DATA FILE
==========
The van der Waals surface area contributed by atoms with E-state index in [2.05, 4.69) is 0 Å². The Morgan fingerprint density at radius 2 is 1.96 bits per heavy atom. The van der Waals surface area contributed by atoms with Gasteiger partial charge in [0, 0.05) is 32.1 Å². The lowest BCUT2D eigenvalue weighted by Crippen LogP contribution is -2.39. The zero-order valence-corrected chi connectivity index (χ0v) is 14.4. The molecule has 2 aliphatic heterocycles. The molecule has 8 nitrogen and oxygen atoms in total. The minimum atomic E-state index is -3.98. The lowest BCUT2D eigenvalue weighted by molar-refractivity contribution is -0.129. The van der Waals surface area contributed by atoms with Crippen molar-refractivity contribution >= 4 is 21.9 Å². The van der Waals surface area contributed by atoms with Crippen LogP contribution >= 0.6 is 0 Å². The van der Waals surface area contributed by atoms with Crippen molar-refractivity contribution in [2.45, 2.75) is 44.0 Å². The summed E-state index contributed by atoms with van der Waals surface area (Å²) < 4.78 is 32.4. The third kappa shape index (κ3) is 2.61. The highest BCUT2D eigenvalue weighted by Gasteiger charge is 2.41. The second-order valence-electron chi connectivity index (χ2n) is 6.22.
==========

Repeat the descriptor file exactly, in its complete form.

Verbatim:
The van der Waals surface area contributed by atoms with E-state index in [2.05, 4.69) is 0 Å². The Morgan fingerprint density at radius 2 is 1.96 bits per heavy atom. The van der Waals surface area contributed by atoms with Gasteiger partial charge in [0, 0.05) is 32.1 Å². The lowest BCUT2D eigenvalue weighted by Crippen LogP contribution is -2.39. The zero-order valence-corrected chi connectivity index (χ0v) is 14.4. The molecule has 2 aliphatic heterocycles. The molecule has 8 nitrogen and oxygen atoms in total. The minimum atomic E-state index is -3.98. The lowest BCUT2D eigenvalue weighted by molar-refractivity contribution is -0.129. The van der Waals surface area contributed by atoms with Crippen molar-refractivity contribution >= 4 is 21.9 Å². The van der Waals surface area contributed by atoms with Crippen LogP contribution >= 0.6 is 0 Å². The van der Waals surface area contributed by atoms with Crippen molar-refractivity contribution in [2.45, 2.75) is 44.0 Å². The summed E-state index contributed by atoms with van der Waals surface area (Å²) < 4.78 is 32.4. The third kappa shape index (κ3) is 2.61. The highest BCUT2D eigenvalue weighted by Gasteiger charge is 2.41. The second-order valence-electron chi connectivity index (χ2n) is 6.22.